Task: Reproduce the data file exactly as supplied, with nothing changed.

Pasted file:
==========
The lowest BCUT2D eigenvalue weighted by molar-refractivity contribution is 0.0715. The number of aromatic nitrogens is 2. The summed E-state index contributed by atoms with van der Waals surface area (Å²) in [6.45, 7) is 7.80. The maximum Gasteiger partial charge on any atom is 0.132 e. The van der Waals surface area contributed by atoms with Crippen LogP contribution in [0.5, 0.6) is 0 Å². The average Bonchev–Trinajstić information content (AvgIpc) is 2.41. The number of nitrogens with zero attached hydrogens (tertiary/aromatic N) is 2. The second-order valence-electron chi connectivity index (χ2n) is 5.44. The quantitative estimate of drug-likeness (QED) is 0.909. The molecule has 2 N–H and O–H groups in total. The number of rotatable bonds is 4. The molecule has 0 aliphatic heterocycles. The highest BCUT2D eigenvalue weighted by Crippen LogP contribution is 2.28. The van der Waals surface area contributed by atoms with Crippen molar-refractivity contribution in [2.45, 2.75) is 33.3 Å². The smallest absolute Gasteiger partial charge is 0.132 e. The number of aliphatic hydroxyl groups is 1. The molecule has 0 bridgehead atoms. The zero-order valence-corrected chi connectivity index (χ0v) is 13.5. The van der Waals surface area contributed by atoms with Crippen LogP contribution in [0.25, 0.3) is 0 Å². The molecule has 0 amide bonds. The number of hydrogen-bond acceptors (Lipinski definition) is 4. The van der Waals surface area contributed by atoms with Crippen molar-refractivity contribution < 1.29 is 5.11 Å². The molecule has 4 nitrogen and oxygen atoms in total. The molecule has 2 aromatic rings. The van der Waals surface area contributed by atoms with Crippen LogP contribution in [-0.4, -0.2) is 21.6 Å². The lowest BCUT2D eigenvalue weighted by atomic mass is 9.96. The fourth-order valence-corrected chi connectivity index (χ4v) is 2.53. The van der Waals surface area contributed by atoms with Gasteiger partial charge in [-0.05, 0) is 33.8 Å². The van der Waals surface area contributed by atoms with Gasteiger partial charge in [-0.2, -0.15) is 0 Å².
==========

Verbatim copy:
The lowest BCUT2D eigenvalue weighted by molar-refractivity contribution is 0.0715. The number of aromatic nitrogens is 2. The summed E-state index contributed by atoms with van der Waals surface area (Å²) in [6.45, 7) is 7.80. The maximum Gasteiger partial charge on any atom is 0.132 e. The van der Waals surface area contributed by atoms with Crippen LogP contribution in [0.5, 0.6) is 0 Å². The average Bonchev–Trinajstić information content (AvgIpc) is 2.41. The number of nitrogens with zero attached hydrogens (tertiary/aromatic N) is 2. The second-order valence-electron chi connectivity index (χ2n) is 5.44. The quantitative estimate of drug-likeness (QED) is 0.909. The molecule has 2 N–H and O–H groups in total. The number of rotatable bonds is 4. The molecule has 0 aliphatic heterocycles. The highest BCUT2D eigenvalue weighted by Crippen LogP contribution is 2.28. The van der Waals surface area contributed by atoms with Crippen molar-refractivity contribution in [2.45, 2.75) is 33.3 Å². The smallest absolute Gasteiger partial charge is 0.132 e. The number of aliphatic hydroxyl groups is 1. The molecule has 0 bridgehead atoms. The zero-order valence-corrected chi connectivity index (χ0v) is 13.5. The van der Waals surface area contributed by atoms with Crippen LogP contribution in [0.25, 0.3) is 0 Å². The molecule has 0 amide bonds. The number of hydrogen-bond acceptors (Lipinski definition) is 4. The van der Waals surface area contributed by atoms with Crippen molar-refractivity contribution < 1.29 is 5.11 Å². The molecule has 4 nitrogen and oxygen atoms in total. The molecule has 2 aromatic rings. The van der Waals surface area contributed by atoms with Crippen LogP contribution in [-0.4, -0.2) is 21.6 Å². The lowest BCUT2D eigenvalue weighted by atomic mass is 9.96. The fourth-order valence-corrected chi connectivity index (χ4v) is 2.53. The van der Waals surface area contributed by atoms with Gasteiger partial charge in [-0.05, 0) is 33.8 Å². The van der Waals surface area contributed by atoms with Gasteiger partial charge in [-0.2, -0.15) is 0 Å².